The Tuskegee study was such a crime and scandal that it utterly changed procedures for medical research in the U.S. and most of the world. Today, participants in research with any level of risk, or their parents if they are children, must give informed consent for participation in research, and even if they are in a control group, they must receive at least “standard of care”: currently accepted, evidence-based practices.

If you’ve read my blogs, you’ll know where I’m going with this. Failure to use proven educational treatments, unlike medical ones, is rarely fatal, at least not in the short term. But otherwise, our profession carries out Tuskegee crimes all the time. It condemns failing students to ineffective programs and practices when effective ones are known. It fails to even inform parents or children, much less teachers and principals, that proven programs exist: Proven, practical, replicable solutions for the problems they face every day.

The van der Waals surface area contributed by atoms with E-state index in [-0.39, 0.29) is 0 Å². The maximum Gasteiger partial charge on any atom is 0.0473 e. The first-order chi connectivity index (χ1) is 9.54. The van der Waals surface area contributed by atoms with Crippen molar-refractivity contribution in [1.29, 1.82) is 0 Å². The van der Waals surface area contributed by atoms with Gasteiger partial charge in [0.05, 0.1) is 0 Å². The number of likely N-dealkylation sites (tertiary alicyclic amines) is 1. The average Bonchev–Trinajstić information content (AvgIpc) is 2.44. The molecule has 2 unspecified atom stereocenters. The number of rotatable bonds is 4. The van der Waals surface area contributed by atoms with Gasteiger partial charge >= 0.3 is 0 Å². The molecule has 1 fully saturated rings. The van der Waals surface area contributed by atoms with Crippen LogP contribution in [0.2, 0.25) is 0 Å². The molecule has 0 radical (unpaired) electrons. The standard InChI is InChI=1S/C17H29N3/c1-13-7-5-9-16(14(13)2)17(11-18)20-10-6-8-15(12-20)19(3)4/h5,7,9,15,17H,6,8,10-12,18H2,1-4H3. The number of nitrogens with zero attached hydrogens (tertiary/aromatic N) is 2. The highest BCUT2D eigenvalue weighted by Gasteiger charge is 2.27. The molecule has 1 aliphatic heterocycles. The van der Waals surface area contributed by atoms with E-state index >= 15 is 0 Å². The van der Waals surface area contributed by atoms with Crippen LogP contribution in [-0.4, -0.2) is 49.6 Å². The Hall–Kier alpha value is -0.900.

Like Miss Rivers, front-line educators care deeply about their charges. Most work very hard and give their absolute best to help all of their children to succeed. Teaching is too much hard work and too little money for anyone to do it for any reason but for the love of children.